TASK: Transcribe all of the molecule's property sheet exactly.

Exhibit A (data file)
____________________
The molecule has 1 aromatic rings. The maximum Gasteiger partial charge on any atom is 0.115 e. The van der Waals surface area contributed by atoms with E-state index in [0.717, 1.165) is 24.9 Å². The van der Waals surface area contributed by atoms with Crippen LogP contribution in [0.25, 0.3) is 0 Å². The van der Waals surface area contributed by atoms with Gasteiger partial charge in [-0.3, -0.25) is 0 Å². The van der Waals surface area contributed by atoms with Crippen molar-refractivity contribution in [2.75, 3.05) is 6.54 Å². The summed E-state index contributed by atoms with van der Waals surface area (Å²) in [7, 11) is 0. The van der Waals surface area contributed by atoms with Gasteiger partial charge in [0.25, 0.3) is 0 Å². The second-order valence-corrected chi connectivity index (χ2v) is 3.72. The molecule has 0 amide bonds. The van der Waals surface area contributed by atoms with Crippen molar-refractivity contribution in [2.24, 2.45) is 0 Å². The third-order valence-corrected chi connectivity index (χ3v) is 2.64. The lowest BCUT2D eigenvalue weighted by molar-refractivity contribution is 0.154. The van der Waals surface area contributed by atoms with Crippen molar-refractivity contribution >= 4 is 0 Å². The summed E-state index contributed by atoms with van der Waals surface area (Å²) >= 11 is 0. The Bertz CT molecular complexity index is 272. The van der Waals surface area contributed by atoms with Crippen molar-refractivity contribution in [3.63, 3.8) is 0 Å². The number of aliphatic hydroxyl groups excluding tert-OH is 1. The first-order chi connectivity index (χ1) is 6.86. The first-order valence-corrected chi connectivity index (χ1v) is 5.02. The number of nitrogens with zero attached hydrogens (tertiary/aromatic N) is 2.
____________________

The molecule has 1 aromatic rings. The maximum Gasteiger partial charge on any atom is 0.115 e. The van der Waals surface area contributed by atoms with E-state index in [0.717, 1.165) is 24.9 Å². The van der Waals surface area contributed by atoms with Crippen LogP contribution in [0.25, 0.3) is 0 Å². The van der Waals surface area contributed by atoms with Gasteiger partial charge in [-0.3, -0.25) is 0 Å². The van der Waals surface area contributed by atoms with Crippen molar-refractivity contribution in [2.75, 3.05) is 6.54 Å². The summed E-state index contributed by atoms with van der Waals surface area (Å²) in [7, 11) is 0. The van der Waals surface area contributed by atoms with Gasteiger partial charge in [0.25, 0.3) is 0 Å². The second-order valence-corrected chi connectivity index (χ2v) is 3.72. The molecule has 0 amide bonds. The van der Waals surface area contributed by atoms with Crippen molar-refractivity contribution in [2.24, 2.45) is 0 Å². The third-order valence-corrected chi connectivity index (χ3v) is 2.64. The lowest BCUT2D eigenvalue weighted by molar-refractivity contribution is 0.154. The van der Waals surface area contributed by atoms with Crippen molar-refractivity contribution >= 4 is 0 Å². The summed E-state index contributed by atoms with van der Waals surface area (Å²) >= 11 is 0. The Bertz CT molecular complexity index is 272. The van der Waals surface area contributed by atoms with Crippen molar-refractivity contribution in [3.63, 3.8) is 0 Å². The number of aliphatic hydroxyl groups excluding tert-OH is 1. The first-order chi connectivity index (χ1) is 6.86. The first-order valence-corrected chi connectivity index (χ1v) is 5.02. The number of nitrogens with zero attached hydrogens (tertiary/aromatic N) is 2.